This article is based on an article from the Japanese edition of Engadget and was created using the translation tool Deepl.
t was back in December 2017 when news broke that discount store chain Don Quixote would be launching a Windows PC for 19,800 yen excluding tax. The machine dubbed the MUGA Stoic PC, seemed to sell quite well, partly because it was cheap and partly because it was scary, but with 2GB of memory and 32GB of storage, it was really limited to stoic use. However, a year later, the successor model, MUGA Stoic PC2 which doubled the memory to 4GB was released at an unchanged price. I hear that this was also quite popular.
Since there was no introduction of a successor in 2019, it was thought that this series would end with "2", but in May of this year, they introduced the Nanote of UMPC for 19,800 yen as well. Then on August 28, the MUGA Stoic PC3 was released. The price is still 19,800 yen.
As for the specs of the MUGA Stoic PC3, the CPU has been changed from the Atom in the previous series to the Celeron N3350 (Apollo Lake), the 4GB of memory has been left unchanged, and the storage has been doubled to 64GB. The Celeron N3350 is the CPU that has been used in low-cost entry-level notebooks and tablets around 2017.
It's a very common build for a laptop, and it's bold enough to not have any logos on the top panel. The weight is 1.350g. The AC adapter is a slender coaxial type, and the cable length is about 1m 17cm, which seems to be a little short for pulling it from the outlet of the floor.
The display of MUGA Stoic PC3 is a 14" IPS LCD with a resolution of 1920 x 1080 pixels in Full HD. I'm sure there are individual differences, but the color temperature is quite low on the unit I bought. The manual adjustment by the "color management" is thought to be indispensable. By the way, the manufacturer is KEIAN.
The terminals are a USB 3.0 port on the left side, power supply, and mini-HDMI output. A mini-HDMI conversion cable is included. On the right side, there is a USB 3.0 port, an earphone jack, and a microSD card slot.
The keyboard is available in Japanese only, but when I actually typed on it, it felt a little dry to the touch, but it is generally good. The camera is about 300,000 pixels, and although there is a feeling that it is a little weak in low light, the image quality is fine for use in a Zoom conference.
Touchpad operation is comfortable and free of sluggishness, but two-finger scrolling is unintentionally zoomed or touch-selected when you change the way you touch. It will take a couple of days to get it right.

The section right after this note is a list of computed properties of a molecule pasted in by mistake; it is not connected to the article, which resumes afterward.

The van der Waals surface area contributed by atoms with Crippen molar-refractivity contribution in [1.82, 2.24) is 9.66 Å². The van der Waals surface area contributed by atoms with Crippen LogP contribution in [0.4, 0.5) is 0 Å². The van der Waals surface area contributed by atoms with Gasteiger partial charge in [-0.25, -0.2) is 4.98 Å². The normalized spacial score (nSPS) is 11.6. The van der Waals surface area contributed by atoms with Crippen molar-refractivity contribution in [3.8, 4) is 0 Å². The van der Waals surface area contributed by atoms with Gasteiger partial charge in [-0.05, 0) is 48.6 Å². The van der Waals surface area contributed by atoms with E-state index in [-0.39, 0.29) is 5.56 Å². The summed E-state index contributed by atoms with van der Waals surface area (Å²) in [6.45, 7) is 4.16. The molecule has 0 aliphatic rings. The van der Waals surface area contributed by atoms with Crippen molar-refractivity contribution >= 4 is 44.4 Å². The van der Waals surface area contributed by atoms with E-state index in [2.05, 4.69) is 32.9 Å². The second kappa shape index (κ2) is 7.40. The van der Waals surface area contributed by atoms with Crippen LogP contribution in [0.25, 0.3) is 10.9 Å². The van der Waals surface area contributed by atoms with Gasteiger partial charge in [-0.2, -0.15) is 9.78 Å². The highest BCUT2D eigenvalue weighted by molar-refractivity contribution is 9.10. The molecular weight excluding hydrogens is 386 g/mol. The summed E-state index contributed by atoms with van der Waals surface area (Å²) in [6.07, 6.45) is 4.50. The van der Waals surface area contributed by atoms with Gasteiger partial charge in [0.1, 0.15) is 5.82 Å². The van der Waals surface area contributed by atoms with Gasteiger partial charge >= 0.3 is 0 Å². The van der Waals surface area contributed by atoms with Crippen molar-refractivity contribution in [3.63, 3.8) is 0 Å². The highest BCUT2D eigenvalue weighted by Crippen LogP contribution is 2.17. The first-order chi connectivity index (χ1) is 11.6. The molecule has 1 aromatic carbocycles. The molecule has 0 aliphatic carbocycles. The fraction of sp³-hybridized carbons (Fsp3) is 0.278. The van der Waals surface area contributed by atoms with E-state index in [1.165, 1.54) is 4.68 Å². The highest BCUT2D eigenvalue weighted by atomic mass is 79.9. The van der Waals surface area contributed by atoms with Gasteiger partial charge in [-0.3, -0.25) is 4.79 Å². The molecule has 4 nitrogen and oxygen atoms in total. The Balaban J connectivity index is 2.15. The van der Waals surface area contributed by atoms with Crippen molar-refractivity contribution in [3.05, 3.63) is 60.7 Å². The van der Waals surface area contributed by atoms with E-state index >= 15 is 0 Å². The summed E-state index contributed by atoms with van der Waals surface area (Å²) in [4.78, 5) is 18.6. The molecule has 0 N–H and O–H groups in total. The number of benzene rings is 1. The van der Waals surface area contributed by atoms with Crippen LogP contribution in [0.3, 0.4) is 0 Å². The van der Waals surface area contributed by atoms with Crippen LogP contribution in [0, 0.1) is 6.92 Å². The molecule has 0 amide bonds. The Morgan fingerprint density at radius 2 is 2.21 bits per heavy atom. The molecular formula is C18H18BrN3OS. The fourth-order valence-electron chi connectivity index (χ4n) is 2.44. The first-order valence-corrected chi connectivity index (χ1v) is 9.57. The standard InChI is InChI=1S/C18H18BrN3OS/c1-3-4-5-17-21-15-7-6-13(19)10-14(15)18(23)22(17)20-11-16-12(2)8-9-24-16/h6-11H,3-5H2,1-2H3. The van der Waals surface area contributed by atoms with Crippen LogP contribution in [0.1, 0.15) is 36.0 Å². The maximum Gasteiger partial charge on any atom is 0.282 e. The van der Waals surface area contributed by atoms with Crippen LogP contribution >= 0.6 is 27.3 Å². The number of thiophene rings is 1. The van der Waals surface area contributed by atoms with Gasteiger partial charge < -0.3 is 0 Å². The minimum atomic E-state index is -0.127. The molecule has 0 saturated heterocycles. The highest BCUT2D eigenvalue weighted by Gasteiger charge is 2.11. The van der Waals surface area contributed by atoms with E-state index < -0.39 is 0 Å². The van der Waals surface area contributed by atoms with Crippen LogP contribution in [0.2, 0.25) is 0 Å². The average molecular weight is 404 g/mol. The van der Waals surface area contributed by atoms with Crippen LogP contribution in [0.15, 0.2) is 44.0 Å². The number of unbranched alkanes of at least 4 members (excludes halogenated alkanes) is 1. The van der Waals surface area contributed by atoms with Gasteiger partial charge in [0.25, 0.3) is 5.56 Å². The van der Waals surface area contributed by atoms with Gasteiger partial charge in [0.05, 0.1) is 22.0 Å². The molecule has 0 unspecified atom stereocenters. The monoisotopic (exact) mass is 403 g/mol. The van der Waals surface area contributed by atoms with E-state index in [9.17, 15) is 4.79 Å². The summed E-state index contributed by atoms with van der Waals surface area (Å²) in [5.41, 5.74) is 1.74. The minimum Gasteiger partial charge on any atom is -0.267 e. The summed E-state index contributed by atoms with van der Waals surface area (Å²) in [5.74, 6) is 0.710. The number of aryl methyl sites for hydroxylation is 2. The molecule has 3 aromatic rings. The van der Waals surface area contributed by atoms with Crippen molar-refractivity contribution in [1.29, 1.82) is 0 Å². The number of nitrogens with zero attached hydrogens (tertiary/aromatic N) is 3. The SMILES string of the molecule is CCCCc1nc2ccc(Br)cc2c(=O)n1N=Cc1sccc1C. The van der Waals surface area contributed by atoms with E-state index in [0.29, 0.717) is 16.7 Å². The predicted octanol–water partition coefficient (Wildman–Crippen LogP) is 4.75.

I also benchmarked the MUGA Stoic PC3 with CINEBENCH R15, and the CPU is 84cb and OpenGL is 10.16fps, which is almost the same as the values measured by the Celeron N3350 for some time.
The included app is WPS Office, a Microsoft Office compatible app from Kingsoft, but the official website now offers a free upgrade to WPS2, so I got the WPS2 without any labor. The storage space at the time of completing the update and other tasks was about 39.9 GB.
I actually did some writing tasks, and it was surprisingly normal to use it. I can normally do tasks like surfing the net, reading PDFs, and writing in a text editor. There was no slow typing. In addition, the video of YouTube could be played in Chrome as well as Edge without any problem, and the meeting by Zoom was OK.
One of the benefits of going from an Atom to a Celeron CPU is that the graphics engine is now the Intel HD Graphics 500. It also has HDMI output at 4K resolution. The frame rate is only 30p, but it's perfectly fine for PC-based work.
Performance is always at full capacity, and you'll need to customize it by deleting every background task you don't want, but it's a bit much for 19,800 yen. I bought it with the intention of it being an enthusiast's computer with limited usage, but it has betrayed my expectations in a good way. It's truly a good value for money.
The MUGA Stoic PC is good for adults to use, but I think it would rather be used as a remote classroom computer for elementary and middle school students. In any case, textbooks are on paper, and notes and reports are also submitted on paper. As long as they can watch videos on a widescreen, they're OK, and they won't do any text typing at the same time. The fact that the graphics-heavy game does not run at all can be said to be good.
If your child's remote class starts unexpectedly and you need computers for your kids, and two of them, don't panic, dad, go to Don Quixote.
This article is based on an article from the Japanese edition of Engadget and was created using the translation tool Deepl. The Japanese edition of Engadget does not guarantee the accuracy or reliability of this article.